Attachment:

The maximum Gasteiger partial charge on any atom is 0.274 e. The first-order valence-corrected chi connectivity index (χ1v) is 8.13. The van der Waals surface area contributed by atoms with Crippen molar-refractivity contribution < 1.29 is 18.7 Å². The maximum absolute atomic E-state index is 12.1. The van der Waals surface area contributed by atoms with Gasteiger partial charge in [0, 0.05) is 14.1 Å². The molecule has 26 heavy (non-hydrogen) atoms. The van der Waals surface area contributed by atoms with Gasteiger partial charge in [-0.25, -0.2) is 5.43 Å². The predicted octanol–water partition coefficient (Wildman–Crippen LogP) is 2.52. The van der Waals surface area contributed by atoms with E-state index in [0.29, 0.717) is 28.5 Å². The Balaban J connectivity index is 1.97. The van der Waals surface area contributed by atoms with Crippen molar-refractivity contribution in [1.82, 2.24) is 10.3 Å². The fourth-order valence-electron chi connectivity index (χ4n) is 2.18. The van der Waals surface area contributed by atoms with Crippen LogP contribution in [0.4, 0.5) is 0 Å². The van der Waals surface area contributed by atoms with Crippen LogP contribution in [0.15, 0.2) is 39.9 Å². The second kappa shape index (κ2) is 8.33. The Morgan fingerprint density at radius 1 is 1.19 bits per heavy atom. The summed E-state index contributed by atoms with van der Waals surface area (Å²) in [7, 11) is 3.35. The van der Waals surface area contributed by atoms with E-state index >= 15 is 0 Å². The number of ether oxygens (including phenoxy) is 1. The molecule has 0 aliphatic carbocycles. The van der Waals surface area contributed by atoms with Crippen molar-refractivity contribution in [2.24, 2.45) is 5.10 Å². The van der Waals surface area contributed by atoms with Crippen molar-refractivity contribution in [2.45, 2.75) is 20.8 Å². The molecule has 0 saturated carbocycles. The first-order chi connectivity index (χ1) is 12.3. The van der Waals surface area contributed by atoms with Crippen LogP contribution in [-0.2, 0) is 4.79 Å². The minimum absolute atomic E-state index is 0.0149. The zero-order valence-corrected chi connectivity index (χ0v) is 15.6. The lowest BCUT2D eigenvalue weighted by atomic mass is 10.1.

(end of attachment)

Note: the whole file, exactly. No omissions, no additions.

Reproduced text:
The maximum Gasteiger partial charge on any atom is 0.274 e. The first-order valence-corrected chi connectivity index (χ1v) is 8.13. The van der Waals surface area contributed by atoms with Crippen molar-refractivity contribution < 1.29 is 18.7 Å². The maximum absolute atomic E-state index is 12.1. The van der Waals surface area contributed by atoms with Gasteiger partial charge in [0, 0.05) is 14.1 Å². The molecule has 26 heavy (non-hydrogen) atoms. The van der Waals surface area contributed by atoms with Gasteiger partial charge in [-0.25, -0.2) is 5.43 Å². The predicted octanol–water partition coefficient (Wildman–Crippen LogP) is 2.52. The van der Waals surface area contributed by atoms with E-state index in [0.29, 0.717) is 28.5 Å². The Balaban J connectivity index is 1.97. The van der Waals surface area contributed by atoms with Crippen molar-refractivity contribution in [1.82, 2.24) is 10.3 Å². The fourth-order valence-electron chi connectivity index (χ4n) is 2.18. The van der Waals surface area contributed by atoms with Crippen LogP contribution in [0.4, 0.5) is 0 Å². The van der Waals surface area contributed by atoms with Crippen LogP contribution in [0.15, 0.2) is 39.9 Å². The second kappa shape index (κ2) is 8.33. The Morgan fingerprint density at radius 1 is 1.19 bits per heavy atom. The summed E-state index contributed by atoms with van der Waals surface area (Å²) in [7, 11) is 3.35. The van der Waals surface area contributed by atoms with E-state index >= 15 is 0 Å². The number of ether oxygens (including phenoxy) is 1. The molecule has 0 aliphatic carbocycles. The van der Waals surface area contributed by atoms with Crippen molar-refractivity contribution in [2.24, 2.45) is 5.10 Å². The van der Waals surface area contributed by atoms with Crippen molar-refractivity contribution in [2.45, 2.75) is 20.8 Å². The molecule has 0 saturated carbocycles. The first-order chi connectivity index (χ1) is 12.3. The van der Waals surface area contributed by atoms with Crippen LogP contribution in [-0.2, 0) is 4.79 Å². The minimum absolute atomic E-state index is 0.0149. The zero-order valence-corrected chi connectivity index (χ0v) is 15.6. The lowest BCUT2D eigenvalue weighted by atomic mass is 10.1.